• Be aware of the different people who could read your comment: Grandparents. Their vicar or the Funeral Director. (NB: People like this do often view social media posts to get a feel for the person who passed in order to help with funeral tributes etc.) And keep your comments appropriate to this. This might not be the best place for strong language or rude stories.
  • Only post photos they’d be proud of. It’s probably best to avoid images of controversial exes, embarrassing moments, or anything you know they wouldn’t have posted themselves.

How to offer real support to someone who’s grieving

After you’ve sent a card or connected with them some other way, you might be wondering, how else you can help? A death in the family can bring so many different and difficult changes, to everyday routines, financial situations, even living arrangements. There are so many things to deal with, like making funeral arrangements, dealing with wills and insurance and contacting relatives and friends.

The bereaved would probably love your support, but how do you know what you should do? What’s appropriate? How can you be helpful without imposing or getting in the way?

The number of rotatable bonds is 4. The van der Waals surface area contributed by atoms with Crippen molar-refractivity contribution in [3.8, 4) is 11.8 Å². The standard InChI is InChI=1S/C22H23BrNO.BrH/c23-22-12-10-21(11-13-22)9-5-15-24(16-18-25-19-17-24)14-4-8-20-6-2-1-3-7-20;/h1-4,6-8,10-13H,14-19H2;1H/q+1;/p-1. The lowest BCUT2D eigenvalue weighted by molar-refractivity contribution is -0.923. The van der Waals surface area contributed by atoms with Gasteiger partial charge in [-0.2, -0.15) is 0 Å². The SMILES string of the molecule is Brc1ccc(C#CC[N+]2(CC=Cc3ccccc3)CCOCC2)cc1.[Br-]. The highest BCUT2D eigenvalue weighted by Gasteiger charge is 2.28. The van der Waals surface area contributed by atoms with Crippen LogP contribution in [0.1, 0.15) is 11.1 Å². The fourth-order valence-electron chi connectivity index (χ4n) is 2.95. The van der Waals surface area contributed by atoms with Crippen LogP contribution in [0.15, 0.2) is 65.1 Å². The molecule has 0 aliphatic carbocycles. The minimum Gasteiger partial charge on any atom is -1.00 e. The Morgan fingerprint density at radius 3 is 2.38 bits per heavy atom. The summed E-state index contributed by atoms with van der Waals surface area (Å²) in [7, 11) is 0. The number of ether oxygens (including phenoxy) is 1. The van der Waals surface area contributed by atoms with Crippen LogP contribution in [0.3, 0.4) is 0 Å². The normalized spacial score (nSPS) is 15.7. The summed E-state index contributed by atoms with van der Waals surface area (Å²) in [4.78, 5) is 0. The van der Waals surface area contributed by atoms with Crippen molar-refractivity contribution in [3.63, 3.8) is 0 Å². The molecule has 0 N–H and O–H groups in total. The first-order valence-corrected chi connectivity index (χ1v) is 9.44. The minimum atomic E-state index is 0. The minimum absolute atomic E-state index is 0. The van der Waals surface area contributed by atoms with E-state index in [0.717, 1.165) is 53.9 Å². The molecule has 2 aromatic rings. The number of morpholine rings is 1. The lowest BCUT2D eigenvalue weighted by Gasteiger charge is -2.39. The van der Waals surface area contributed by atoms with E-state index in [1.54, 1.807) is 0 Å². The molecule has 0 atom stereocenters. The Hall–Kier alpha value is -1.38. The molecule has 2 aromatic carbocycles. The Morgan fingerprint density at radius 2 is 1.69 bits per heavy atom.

It might seem thoughtful to leave this in their hands by saying something like, “Let me know if you need anything!” or “Call me if I can help!” But directly after a loss, people are often numb and overwhelmed—or are unsure of how to ask for the things they really need.

Make things easier for them by offering to help with specific tasks, and keep on offering too.

What you can do to help after the initial loss
Continue to be there for someone who is grieving by thinking about the kind of person they are, how they live, and what kinds of practical things you could do to help and relieve a little of the stress they may be facing. Make a list of things you know need to be done and offer to deal with some of them. You could offer to:

  • Pick up some shopping for them
  • Run some errands
  • Deliver dinner to their house
  • Take care of kids or pets
  • Take care of the garden
  • Act as a chauffeur for any appointments
  • Help them sort through post
  • Take out and bring in the bins for them on bin day.
  • Help them create a slideshow or display of special photos for the memorial service
  • Address thank-you notes after the funeral

It might be that the bereaved is more of a casual connection than a close friend and this might inhibit your expression of support as you feel it’s not quite your place or you’re not close enough, sometimes though, these more unexpected sources of support are the ones that bring the most light… so reach out!

Here are some ideas for things you could do if you don’t feel that you’re close enough to anticipate their day-to-day needs:

  • Donate or raise money for their loved one’s favourite charity – sponsored walks, runs, cycles, swims, there’s all sorts of ways to do it.